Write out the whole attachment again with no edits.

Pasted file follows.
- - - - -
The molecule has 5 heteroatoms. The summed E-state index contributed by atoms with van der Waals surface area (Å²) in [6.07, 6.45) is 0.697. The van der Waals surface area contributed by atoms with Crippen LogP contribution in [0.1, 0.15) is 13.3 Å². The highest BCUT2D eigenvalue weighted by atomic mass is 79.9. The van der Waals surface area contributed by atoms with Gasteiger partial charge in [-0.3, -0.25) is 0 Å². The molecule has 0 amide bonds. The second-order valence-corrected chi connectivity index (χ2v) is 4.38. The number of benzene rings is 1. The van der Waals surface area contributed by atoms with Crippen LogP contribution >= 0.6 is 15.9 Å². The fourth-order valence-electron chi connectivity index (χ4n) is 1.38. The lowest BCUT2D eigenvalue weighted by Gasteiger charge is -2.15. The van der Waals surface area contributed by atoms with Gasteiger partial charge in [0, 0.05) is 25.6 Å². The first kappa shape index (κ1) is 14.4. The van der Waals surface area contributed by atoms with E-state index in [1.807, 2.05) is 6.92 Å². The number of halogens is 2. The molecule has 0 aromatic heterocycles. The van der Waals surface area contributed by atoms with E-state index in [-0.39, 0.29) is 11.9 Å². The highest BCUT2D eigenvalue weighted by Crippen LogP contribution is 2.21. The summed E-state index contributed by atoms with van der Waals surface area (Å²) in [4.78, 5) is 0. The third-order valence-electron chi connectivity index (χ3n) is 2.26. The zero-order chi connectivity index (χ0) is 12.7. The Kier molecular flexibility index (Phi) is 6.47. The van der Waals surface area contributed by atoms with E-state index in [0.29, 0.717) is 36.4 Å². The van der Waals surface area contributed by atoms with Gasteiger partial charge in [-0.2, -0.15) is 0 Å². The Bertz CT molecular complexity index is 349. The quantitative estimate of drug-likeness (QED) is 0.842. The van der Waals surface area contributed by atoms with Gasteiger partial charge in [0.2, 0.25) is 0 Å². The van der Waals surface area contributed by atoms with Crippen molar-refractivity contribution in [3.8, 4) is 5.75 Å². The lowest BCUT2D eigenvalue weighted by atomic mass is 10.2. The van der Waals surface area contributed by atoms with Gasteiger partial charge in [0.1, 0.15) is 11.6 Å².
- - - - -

The molecule has 5 heteroatoms. The summed E-state index contributed by atoms with van der Waals surface area (Å²) in [6.07, 6.45) is 0.697. The van der Waals surface area contributed by atoms with Crippen LogP contribution in [0.1, 0.15) is 13.3 Å². The highest BCUT2D eigenvalue weighted by atomic mass is 79.9. The van der Waals surface area contributed by atoms with Gasteiger partial charge in [-0.3, -0.25) is 0 Å². The molecule has 0 amide bonds. The second-order valence-corrected chi connectivity index (χ2v) is 4.38. The number of benzene rings is 1. The van der Waals surface area contributed by atoms with Crippen LogP contribution >= 0.6 is 15.9 Å². The fourth-order valence-electron chi connectivity index (χ4n) is 1.38. The lowest BCUT2D eigenvalue weighted by Gasteiger charge is -2.15. The van der Waals surface area contributed by atoms with Gasteiger partial charge in [0, 0.05) is 25.6 Å². The first kappa shape index (κ1) is 14.4. The van der Waals surface area contributed by atoms with E-state index in [1.807, 2.05) is 6.92 Å². The number of halogens is 2. The molecule has 0 aromatic heterocycles. The van der Waals surface area contributed by atoms with E-state index in [-0.39, 0.29) is 11.9 Å². The highest BCUT2D eigenvalue weighted by Crippen LogP contribution is 2.21. The summed E-state index contributed by atoms with van der Waals surface area (Å²) in [4.78, 5) is 0. The third-order valence-electron chi connectivity index (χ3n) is 2.26. The zero-order chi connectivity index (χ0) is 12.7. The Kier molecular flexibility index (Phi) is 6.47. The van der Waals surface area contributed by atoms with E-state index in [0.29, 0.717) is 36.4 Å². The van der Waals surface area contributed by atoms with Gasteiger partial charge in [-0.2, -0.15) is 0 Å². The Bertz CT molecular complexity index is 349. The quantitative estimate of drug-likeness (QED) is 0.842. The van der Waals surface area contributed by atoms with Gasteiger partial charge in [0.2, 0.25) is 0 Å². The van der Waals surface area contributed by atoms with Crippen molar-refractivity contribution in [3.8, 4) is 5.75 Å². The lowest BCUT2D eigenvalue weighted by atomic mass is 10.2. The van der Waals surface area contributed by atoms with Gasteiger partial charge in [0.1, 0.15) is 11.6 Å².